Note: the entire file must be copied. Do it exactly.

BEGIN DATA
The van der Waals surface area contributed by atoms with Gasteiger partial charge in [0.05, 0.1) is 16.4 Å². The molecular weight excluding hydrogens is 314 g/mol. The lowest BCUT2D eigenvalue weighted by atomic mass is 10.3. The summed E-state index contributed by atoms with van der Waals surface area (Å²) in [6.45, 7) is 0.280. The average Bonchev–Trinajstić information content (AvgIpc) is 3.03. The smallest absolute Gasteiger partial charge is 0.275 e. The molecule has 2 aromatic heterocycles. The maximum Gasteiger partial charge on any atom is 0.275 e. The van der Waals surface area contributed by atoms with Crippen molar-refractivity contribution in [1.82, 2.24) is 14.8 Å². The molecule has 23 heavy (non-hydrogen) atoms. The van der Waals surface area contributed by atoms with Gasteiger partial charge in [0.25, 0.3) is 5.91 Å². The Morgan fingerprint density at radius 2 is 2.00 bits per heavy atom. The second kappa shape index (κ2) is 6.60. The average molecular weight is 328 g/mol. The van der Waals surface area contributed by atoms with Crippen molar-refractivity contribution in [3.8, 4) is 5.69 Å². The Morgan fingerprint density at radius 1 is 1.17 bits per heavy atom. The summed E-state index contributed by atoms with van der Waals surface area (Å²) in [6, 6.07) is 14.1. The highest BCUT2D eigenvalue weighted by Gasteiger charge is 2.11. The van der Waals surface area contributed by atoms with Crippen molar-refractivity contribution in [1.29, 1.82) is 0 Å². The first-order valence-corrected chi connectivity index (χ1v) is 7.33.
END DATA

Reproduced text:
The van der Waals surface area contributed by atoms with Gasteiger partial charge in [0.05, 0.1) is 16.4 Å². The molecular weight excluding hydrogens is 314 g/mol. The lowest BCUT2D eigenvalue weighted by atomic mass is 10.3. The summed E-state index contributed by atoms with van der Waals surface area (Å²) in [6.45, 7) is 0.280. The average Bonchev–Trinajstić information content (AvgIpc) is 3.03. The smallest absolute Gasteiger partial charge is 0.275 e. The molecule has 2 aromatic heterocycles. The maximum Gasteiger partial charge on any atom is 0.275 e. The van der Waals surface area contributed by atoms with Crippen molar-refractivity contribution in [1.82, 2.24) is 14.8 Å². The molecule has 23 heavy (non-hydrogen) atoms. The van der Waals surface area contributed by atoms with Gasteiger partial charge in [0.25, 0.3) is 5.91 Å². The Morgan fingerprint density at radius 2 is 2.00 bits per heavy atom. The second kappa shape index (κ2) is 6.60. The average molecular weight is 328 g/mol. The van der Waals surface area contributed by atoms with Crippen molar-refractivity contribution in [3.8, 4) is 5.69 Å². The Morgan fingerprint density at radius 1 is 1.17 bits per heavy atom. The summed E-state index contributed by atoms with van der Waals surface area (Å²) in [6, 6.07) is 14.1. The highest BCUT2D eigenvalue weighted by Gasteiger charge is 2.11. The van der Waals surface area contributed by atoms with Crippen molar-refractivity contribution in [1.29, 1.82) is 0 Å². The first-order valence-corrected chi connectivity index (χ1v) is 7.33.